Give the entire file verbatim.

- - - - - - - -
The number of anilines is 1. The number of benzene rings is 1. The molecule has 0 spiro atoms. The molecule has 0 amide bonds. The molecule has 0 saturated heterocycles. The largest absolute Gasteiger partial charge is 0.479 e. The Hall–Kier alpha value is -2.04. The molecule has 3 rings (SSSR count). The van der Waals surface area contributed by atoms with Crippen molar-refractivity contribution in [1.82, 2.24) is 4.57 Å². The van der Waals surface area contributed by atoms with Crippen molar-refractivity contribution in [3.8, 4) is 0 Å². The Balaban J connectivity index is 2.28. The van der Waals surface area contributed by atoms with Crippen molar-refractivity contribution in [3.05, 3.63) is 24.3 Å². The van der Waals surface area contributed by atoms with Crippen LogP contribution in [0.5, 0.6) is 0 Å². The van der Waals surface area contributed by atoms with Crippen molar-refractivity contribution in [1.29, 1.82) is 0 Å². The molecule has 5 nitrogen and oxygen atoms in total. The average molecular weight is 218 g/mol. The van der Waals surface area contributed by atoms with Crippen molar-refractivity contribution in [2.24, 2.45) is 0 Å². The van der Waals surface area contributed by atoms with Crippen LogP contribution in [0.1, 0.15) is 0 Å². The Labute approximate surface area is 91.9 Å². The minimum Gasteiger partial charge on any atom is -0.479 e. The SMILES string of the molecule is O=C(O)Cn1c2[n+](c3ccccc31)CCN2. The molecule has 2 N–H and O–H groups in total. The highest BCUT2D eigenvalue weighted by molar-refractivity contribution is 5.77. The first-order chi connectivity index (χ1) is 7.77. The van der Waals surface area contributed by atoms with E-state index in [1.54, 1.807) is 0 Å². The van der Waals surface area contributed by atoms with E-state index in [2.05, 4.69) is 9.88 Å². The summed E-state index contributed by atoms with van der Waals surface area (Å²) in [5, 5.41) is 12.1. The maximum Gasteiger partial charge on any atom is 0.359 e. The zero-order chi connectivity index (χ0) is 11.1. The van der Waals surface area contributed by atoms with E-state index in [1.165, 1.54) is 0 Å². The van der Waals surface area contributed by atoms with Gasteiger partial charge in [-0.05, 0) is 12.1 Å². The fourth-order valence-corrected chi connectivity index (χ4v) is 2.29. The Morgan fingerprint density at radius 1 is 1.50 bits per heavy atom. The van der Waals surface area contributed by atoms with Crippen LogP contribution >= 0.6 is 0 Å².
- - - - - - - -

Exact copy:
The number of anilines is 1. The number of benzene rings is 1. The molecule has 0 spiro atoms. The molecule has 0 amide bonds. The molecule has 0 saturated heterocycles. The largest absolute Gasteiger partial charge is 0.479 e. The Hall–Kier alpha value is -2.04. The molecule has 3 rings (SSSR count). The van der Waals surface area contributed by atoms with Crippen molar-refractivity contribution in [1.82, 2.24) is 4.57 Å². The van der Waals surface area contributed by atoms with Crippen molar-refractivity contribution in [3.8, 4) is 0 Å². The Balaban J connectivity index is 2.28. The van der Waals surface area contributed by atoms with Crippen molar-refractivity contribution in [3.05, 3.63) is 24.3 Å². The van der Waals surface area contributed by atoms with Crippen LogP contribution in [0.5, 0.6) is 0 Å². The van der Waals surface area contributed by atoms with Crippen molar-refractivity contribution in [1.29, 1.82) is 0 Å². The molecule has 5 nitrogen and oxygen atoms in total. The average molecular weight is 218 g/mol. The van der Waals surface area contributed by atoms with Crippen molar-refractivity contribution in [2.24, 2.45) is 0 Å². The van der Waals surface area contributed by atoms with Crippen LogP contribution in [0.1, 0.15) is 0 Å². The Labute approximate surface area is 91.9 Å². The minimum Gasteiger partial charge on any atom is -0.479 e. The SMILES string of the molecule is O=C(O)Cn1c2[n+](c3ccccc31)CCN2. The molecule has 2 N–H and O–H groups in total. The highest BCUT2D eigenvalue weighted by molar-refractivity contribution is 5.77. The first-order chi connectivity index (χ1) is 7.77. The van der Waals surface area contributed by atoms with E-state index in [1.54, 1.807) is 0 Å². The van der Waals surface area contributed by atoms with E-state index in [2.05, 4.69) is 9.88 Å². The summed E-state index contributed by atoms with van der Waals surface area (Å²) in [5, 5.41) is 12.1. The maximum Gasteiger partial charge on any atom is 0.359 e. The zero-order chi connectivity index (χ0) is 11.1. The van der Waals surface area contributed by atoms with E-state index in [1.165, 1.54) is 0 Å². The van der Waals surface area contributed by atoms with Gasteiger partial charge in [-0.05, 0) is 12.1 Å². The fourth-order valence-corrected chi connectivity index (χ4v) is 2.29. The Morgan fingerprint density at radius 1 is 1.50 bits per heavy atom. The van der Waals surface area contributed by atoms with Crippen LogP contribution >= 0.6 is 0 Å².